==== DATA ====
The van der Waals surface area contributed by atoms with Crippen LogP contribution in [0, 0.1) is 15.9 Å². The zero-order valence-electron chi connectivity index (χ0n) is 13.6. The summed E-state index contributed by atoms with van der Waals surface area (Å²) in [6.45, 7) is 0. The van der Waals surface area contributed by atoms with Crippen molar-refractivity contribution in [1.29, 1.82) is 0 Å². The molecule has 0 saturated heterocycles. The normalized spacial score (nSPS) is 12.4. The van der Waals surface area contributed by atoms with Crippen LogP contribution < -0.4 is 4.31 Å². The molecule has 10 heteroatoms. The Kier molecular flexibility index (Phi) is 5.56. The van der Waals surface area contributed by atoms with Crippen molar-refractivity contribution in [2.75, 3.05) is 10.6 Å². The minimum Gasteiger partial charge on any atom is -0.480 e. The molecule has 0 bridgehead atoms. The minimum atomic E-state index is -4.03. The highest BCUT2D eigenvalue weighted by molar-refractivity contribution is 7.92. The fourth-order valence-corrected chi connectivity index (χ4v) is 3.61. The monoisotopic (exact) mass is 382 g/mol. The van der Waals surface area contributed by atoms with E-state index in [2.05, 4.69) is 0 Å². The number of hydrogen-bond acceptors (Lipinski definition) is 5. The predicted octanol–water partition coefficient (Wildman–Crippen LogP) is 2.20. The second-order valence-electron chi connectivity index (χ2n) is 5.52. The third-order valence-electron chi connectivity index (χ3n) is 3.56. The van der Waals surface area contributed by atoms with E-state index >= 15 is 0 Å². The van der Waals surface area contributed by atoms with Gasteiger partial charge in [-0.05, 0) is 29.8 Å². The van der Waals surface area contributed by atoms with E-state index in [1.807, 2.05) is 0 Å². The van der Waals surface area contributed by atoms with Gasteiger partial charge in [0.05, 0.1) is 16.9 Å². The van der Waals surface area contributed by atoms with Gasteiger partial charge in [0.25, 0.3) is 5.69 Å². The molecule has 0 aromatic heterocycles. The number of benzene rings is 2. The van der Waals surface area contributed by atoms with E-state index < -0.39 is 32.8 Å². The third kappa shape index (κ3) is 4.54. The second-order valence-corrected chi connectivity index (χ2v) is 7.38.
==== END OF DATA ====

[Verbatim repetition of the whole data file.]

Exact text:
The van der Waals surface area contributed by atoms with Crippen LogP contribution in [0, 0.1) is 15.9 Å². The zero-order valence-electron chi connectivity index (χ0n) is 13.6. The summed E-state index contributed by atoms with van der Waals surface area (Å²) in [6.45, 7) is 0. The van der Waals surface area contributed by atoms with Crippen molar-refractivity contribution in [1.29, 1.82) is 0 Å². The molecule has 0 saturated heterocycles. The normalized spacial score (nSPS) is 12.4. The van der Waals surface area contributed by atoms with Crippen LogP contribution < -0.4 is 4.31 Å². The molecule has 10 heteroatoms. The Kier molecular flexibility index (Phi) is 5.56. The van der Waals surface area contributed by atoms with Crippen molar-refractivity contribution in [2.75, 3.05) is 10.6 Å². The minimum Gasteiger partial charge on any atom is -0.480 e. The molecule has 0 bridgehead atoms. The minimum atomic E-state index is -4.03. The highest BCUT2D eigenvalue weighted by molar-refractivity contribution is 7.92. The fourth-order valence-corrected chi connectivity index (χ4v) is 3.61. The monoisotopic (exact) mass is 382 g/mol. The van der Waals surface area contributed by atoms with E-state index in [2.05, 4.69) is 0 Å². The number of hydrogen-bond acceptors (Lipinski definition) is 5. The predicted octanol–water partition coefficient (Wildman–Crippen LogP) is 2.20. The second-order valence-electron chi connectivity index (χ2n) is 5.52. The third-order valence-electron chi connectivity index (χ3n) is 3.56. The van der Waals surface area contributed by atoms with E-state index >= 15 is 0 Å². The van der Waals surface area contributed by atoms with Gasteiger partial charge in [-0.05, 0) is 29.8 Å². The van der Waals surface area contributed by atoms with E-state index in [1.807, 2.05) is 0 Å². The van der Waals surface area contributed by atoms with Gasteiger partial charge in [0.05, 0.1) is 16.9 Å². The van der Waals surface area contributed by atoms with Gasteiger partial charge in [0.25, 0.3) is 5.69 Å². The molecule has 0 aromatic heterocycles. The number of benzene rings is 2. The van der Waals surface area contributed by atoms with E-state index < -0.39 is 32.8 Å². The third kappa shape index (κ3) is 4.54. The second-order valence-corrected chi connectivity index (χ2v) is 7.38.